Lincoln, Neb. —Steve Spomer, who has built a 40-year legacy with the University of Nebraska–Lincoln’s Department of Entomology, will retire in December.
A research technician, Spomer has been interested in butterflies and moths in Nebraska since his youth. Over the years, he has participated in a range of research related to ecology and management of insects in various crops. He has identified about 700 species of insects and coined the name for perhaps Nebraska’s most famous insect — the endangered Salt Creek Tiger Beetle.
“I wouldn’t have stayed here if I wouldn’t have loved it,” Spomer said. “There have been some tough times, but they’ve all been very interesting jobs and all different.”
In his first job in the entomology department, Spomer traveled across the state to sorghum fields collecting green bugs — an excuse to search for and study butterflies and other insects. An avid outdoorsman, Spomer was happy when his work had him collecting insects across the state. Some of his most satisfying field work took place over the three decades he spent researching the Salt Creek Tiger Beetle, found only in the Salt Creek watershed.
Spomer recalls searching for and counting the beetles at night. At first, he didn’t realize how rare they were. Eventually, he would coin the name.
Born and raised in Lincoln, Spomer received his bachelor’s degree in entomology and zoology and master’s degree in entomology from Nebraska.
His love for butterflies was kicked-started by a friend, and it wasn’t long before he was caught up in the mysterious, fluttering creatures.
“It all started with butterflies back in grade school,” Spomer said. “One of my friends invited me over to collect butterflies from their big lilac bushes.”
Spomer’s mother was an artist with a delicate hand. She purchased equipment and helped Spomer carefully spread the wings of butterflies without tearing them. Those butterflies are still perfectly preserved.
Spomer has spent almost half of his career working with students in Entomology 818, Insect Identification and Natural History. His experience and precision with correctly identifying insects is superb, and he can identify thousands mostly by sight. After honing his identification skills for 20 years, it has become a little easier, though he said it can still be a challenge.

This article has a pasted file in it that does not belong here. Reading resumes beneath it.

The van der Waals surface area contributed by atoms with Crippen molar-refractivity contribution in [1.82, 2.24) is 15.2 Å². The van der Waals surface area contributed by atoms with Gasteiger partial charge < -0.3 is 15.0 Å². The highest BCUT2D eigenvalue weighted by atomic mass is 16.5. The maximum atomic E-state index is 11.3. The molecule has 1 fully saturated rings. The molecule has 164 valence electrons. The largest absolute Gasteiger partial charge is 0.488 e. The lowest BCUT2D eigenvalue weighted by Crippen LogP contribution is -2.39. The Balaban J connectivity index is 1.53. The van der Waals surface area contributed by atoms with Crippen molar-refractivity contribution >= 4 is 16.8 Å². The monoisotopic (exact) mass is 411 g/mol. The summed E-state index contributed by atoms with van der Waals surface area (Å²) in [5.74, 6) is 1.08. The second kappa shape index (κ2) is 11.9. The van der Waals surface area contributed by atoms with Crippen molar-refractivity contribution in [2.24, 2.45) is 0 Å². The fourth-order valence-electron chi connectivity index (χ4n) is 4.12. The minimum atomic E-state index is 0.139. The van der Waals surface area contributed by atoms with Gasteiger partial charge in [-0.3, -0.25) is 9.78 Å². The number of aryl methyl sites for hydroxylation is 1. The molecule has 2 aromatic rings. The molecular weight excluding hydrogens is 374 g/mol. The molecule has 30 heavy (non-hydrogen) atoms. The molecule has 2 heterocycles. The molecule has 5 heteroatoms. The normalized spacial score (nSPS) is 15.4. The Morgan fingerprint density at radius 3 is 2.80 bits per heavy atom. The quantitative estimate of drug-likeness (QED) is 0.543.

His expertise in identification served him well as he judged the 4-H insect collections at the Nebraska State Fair for almost 20 years.
“I was considered one of the tougher graders,” Spomer said with a smile. “If you took 4-H and got a red ribbon instead of a blue ribbon, it was probably my fault.”
For 10 years, Spomer has taken graduate students on overnight collection trips to Indian Cave State Park as part of ENTO 800, Insect Biodiversity. More recently, Spomer became lab coordinator for Entomology 116, Insect Identification.
Spomer said the transition from a pure research position to a teaching position was stressful because he wasn’t used to working with students and worrying about groups and upcoming exams. He said he sometimes woke up in the middle of the night worrying whether his students were ready for an exam. He is proud to have worked in a department that puts students first, he said.
“Entomology was one of the first departments to get into online courses, one of the forerunners here at UNL, even before COVID-19, and I think that’s why our department has survived and remained our own department,” Spomer said.
When not teaching students, working on publishing a book about Nebraska butterflies , rearing insects or traveling the state collecting, Spomer can be found culling his butterfly collection.
Over the years, he has donated thousands of butterflies to the University of Nebraska State Museum. His collection, which started with those carefully pinned butterflies his mother helped him set all those years ago, has ballooned since.
“I don’t want to get to the point where I have to buy another house to hold my collection,” he said.
Looking back on his career, Spomer relishes being able to study his interests and have fun doing it.
“Do what you want to do, but make sure you can get a job doing that,” Spomer said. “Don’t do something just to get a job. If you don’t like it, don’t do it — it’s just not worth it.”